This unique figure is technically not a unique figure. Nayab marketed a figure as a common marmoset, but it does not look like it should (as is true of many of the Nayab primates, sadly). The figure is hard to scale, but the overall length is 4.2 cm with a head-and-body length of 2.5 cm, it is approximately 1:7.5 in scale.

G. bonobo, Pan paniscus.
The bonobo, also known as a pygmy chimpanzee, represents the fourth of the unique species in this set. The figure is in a dynamic walking pose, but with a head-and-body length of 4.0 cm, the figure is approximately 1:19 in scale (could easily fit into the popular 1:20 scale). I was really hoping with the release of this TOOB in 2019, Safari would have released a standard-sized figure in 2020. Maybe next year…

H. proboscis monkey, Nasalis larvatus.
This was another nice surprise! A very nice figure for its size. The figure is outstretched to 8.0 cm, but the head-and-body length is 3.7 cm, making it 1:19 on average (again, could easily fit into the 1:20 range). Mojo Fun made a nice standard-sized figure of this species, but this is another species that has surprisingly been ignored by companies.

I. howler monkey, Alouatta sp.
This figure is probably the black howler, A. caraya (following Safari’s standard-sized figure), but who can say. The all-black body and all-red brown tail do not reliably match any species or subspecies (that I could research). The head-and-body length is 3.5 cm, making it in the range of 1:16 – 1:26, depending on the species. There are a few howler figures out there but the aforementioned Safari Wild Safari figure is probably the most readily available.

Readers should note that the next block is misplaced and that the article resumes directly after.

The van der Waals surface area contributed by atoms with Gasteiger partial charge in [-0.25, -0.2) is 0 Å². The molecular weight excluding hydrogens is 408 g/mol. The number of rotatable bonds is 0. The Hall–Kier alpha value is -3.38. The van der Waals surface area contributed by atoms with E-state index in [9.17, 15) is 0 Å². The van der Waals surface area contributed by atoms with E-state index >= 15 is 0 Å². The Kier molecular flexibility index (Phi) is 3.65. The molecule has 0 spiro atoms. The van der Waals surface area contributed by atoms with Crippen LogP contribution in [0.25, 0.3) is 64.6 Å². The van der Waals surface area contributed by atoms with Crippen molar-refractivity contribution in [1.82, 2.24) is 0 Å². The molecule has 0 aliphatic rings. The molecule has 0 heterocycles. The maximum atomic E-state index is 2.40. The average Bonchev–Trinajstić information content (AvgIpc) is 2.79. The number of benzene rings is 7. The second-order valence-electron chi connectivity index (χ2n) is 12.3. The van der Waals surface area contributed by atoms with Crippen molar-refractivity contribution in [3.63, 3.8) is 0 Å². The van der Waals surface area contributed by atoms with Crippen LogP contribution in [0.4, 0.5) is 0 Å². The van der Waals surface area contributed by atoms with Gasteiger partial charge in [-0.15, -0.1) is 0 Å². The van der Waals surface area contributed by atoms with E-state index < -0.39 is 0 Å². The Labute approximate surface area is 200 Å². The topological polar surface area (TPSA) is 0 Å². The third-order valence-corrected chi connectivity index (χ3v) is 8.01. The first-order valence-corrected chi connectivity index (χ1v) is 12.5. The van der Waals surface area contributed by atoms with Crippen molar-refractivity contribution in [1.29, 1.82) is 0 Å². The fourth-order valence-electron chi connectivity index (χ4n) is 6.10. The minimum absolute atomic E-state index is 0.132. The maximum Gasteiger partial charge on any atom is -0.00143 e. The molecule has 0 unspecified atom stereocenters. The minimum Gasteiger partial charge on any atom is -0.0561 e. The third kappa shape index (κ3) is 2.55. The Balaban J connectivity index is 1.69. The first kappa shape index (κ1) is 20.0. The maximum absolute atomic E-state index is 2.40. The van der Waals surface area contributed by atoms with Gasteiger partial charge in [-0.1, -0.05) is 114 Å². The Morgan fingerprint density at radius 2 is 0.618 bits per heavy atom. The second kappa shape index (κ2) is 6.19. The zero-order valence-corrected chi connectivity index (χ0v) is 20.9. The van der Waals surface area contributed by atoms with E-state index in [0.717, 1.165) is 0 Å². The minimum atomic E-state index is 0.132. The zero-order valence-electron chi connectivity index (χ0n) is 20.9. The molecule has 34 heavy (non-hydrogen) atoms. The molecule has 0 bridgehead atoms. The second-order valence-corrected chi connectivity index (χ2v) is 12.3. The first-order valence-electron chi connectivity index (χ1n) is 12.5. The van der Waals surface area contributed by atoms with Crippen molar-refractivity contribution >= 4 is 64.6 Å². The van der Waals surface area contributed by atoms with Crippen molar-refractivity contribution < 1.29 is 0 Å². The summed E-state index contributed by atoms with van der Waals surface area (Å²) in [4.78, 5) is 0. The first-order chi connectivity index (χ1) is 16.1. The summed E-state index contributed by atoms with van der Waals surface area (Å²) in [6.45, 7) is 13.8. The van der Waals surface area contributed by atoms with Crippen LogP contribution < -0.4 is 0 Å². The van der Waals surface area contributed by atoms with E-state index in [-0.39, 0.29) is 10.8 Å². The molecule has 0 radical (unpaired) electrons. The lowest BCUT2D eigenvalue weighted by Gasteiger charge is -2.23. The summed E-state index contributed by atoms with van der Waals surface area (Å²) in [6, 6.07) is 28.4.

This set comes HIGHLY recommended for collectors of interesting taxa or for those that want smaller primates to scale with figures of larger species. Being a relatively new set, it should be readily available from most of the common sources.

Comments 7

  • I’m completely atonished by what the scales result for these primates. I would tought that a 1:20 scale would fit for much bigger models than these bonobo and proboscis monkey. After reading the exact measurements of each figure I think that the sifaka and the common marmoset will be the choices for fitting my collection. I find so shocking than a sifaka and a gibbon have the same scale with same body lenght, I always tought that gibbons were clearly bigger than sifakas.

    • Isidro, my numbers are based on averages. Also, the gibbons are hunched over a little, so if they were standing erect like the sifaka, maybe they’d scale a little differently.

      • …Isidro, I redid the math and the gibbon should be 1:17 scale (that was probably a typo on my part).
        But if you look at published body lengths, not including appendages, gibbons and sifakas have some overlap in size!

  • Always nice to see more monkeys, and finally an ape!

  • What a wonderful and thorough review of a great ‘toob’!

  • If I collected primates I’d totally get the set…but have to limit something!

  • Yes Blaine, is just that I had a wrong impression of the size of these primates in real life, despite having seen both in zoos!